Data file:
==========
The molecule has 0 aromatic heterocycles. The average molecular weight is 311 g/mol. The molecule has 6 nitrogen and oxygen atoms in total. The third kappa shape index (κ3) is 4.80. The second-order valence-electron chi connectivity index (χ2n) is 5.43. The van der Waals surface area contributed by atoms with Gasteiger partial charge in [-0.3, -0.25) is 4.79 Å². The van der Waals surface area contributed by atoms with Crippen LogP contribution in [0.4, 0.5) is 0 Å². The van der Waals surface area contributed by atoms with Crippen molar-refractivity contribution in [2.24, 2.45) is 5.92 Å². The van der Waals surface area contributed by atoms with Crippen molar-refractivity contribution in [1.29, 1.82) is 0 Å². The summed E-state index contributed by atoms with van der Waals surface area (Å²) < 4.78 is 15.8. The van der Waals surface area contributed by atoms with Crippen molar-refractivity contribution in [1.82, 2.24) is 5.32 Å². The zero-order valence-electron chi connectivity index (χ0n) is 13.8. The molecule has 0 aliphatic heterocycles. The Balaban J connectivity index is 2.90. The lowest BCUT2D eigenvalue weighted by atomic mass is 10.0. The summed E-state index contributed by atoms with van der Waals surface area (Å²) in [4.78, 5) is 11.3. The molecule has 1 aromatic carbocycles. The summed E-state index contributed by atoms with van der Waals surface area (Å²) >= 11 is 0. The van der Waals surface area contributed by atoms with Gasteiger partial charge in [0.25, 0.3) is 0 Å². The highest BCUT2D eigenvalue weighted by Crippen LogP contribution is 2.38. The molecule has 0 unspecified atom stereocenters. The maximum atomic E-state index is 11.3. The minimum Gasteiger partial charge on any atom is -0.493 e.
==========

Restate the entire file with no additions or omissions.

The molecule has 0 aromatic heterocycles. The average molecular weight is 311 g/mol. The molecule has 6 nitrogen and oxygen atoms in total. The third kappa shape index (κ3) is 4.80. The second-order valence-electron chi connectivity index (χ2n) is 5.43. The van der Waals surface area contributed by atoms with Gasteiger partial charge in [-0.3, -0.25) is 4.79 Å². The van der Waals surface area contributed by atoms with Crippen LogP contribution in [0.4, 0.5) is 0 Å². The van der Waals surface area contributed by atoms with Crippen molar-refractivity contribution in [2.24, 2.45) is 5.92 Å². The van der Waals surface area contributed by atoms with Crippen molar-refractivity contribution in [1.29, 1.82) is 0 Å². The summed E-state index contributed by atoms with van der Waals surface area (Å²) < 4.78 is 15.8. The van der Waals surface area contributed by atoms with Crippen molar-refractivity contribution in [1.82, 2.24) is 5.32 Å². The zero-order valence-electron chi connectivity index (χ0n) is 13.8. The molecule has 0 aliphatic heterocycles. The Balaban J connectivity index is 2.90. The lowest BCUT2D eigenvalue weighted by atomic mass is 10.0. The summed E-state index contributed by atoms with van der Waals surface area (Å²) in [4.78, 5) is 11.3. The molecule has 1 aromatic carbocycles. The summed E-state index contributed by atoms with van der Waals surface area (Å²) >= 11 is 0. The van der Waals surface area contributed by atoms with Gasteiger partial charge in [0.25, 0.3) is 0 Å². The highest BCUT2D eigenvalue weighted by Crippen LogP contribution is 2.38. The molecule has 0 unspecified atom stereocenters. The maximum atomic E-state index is 11.3. The minimum Gasteiger partial charge on any atom is -0.493 e.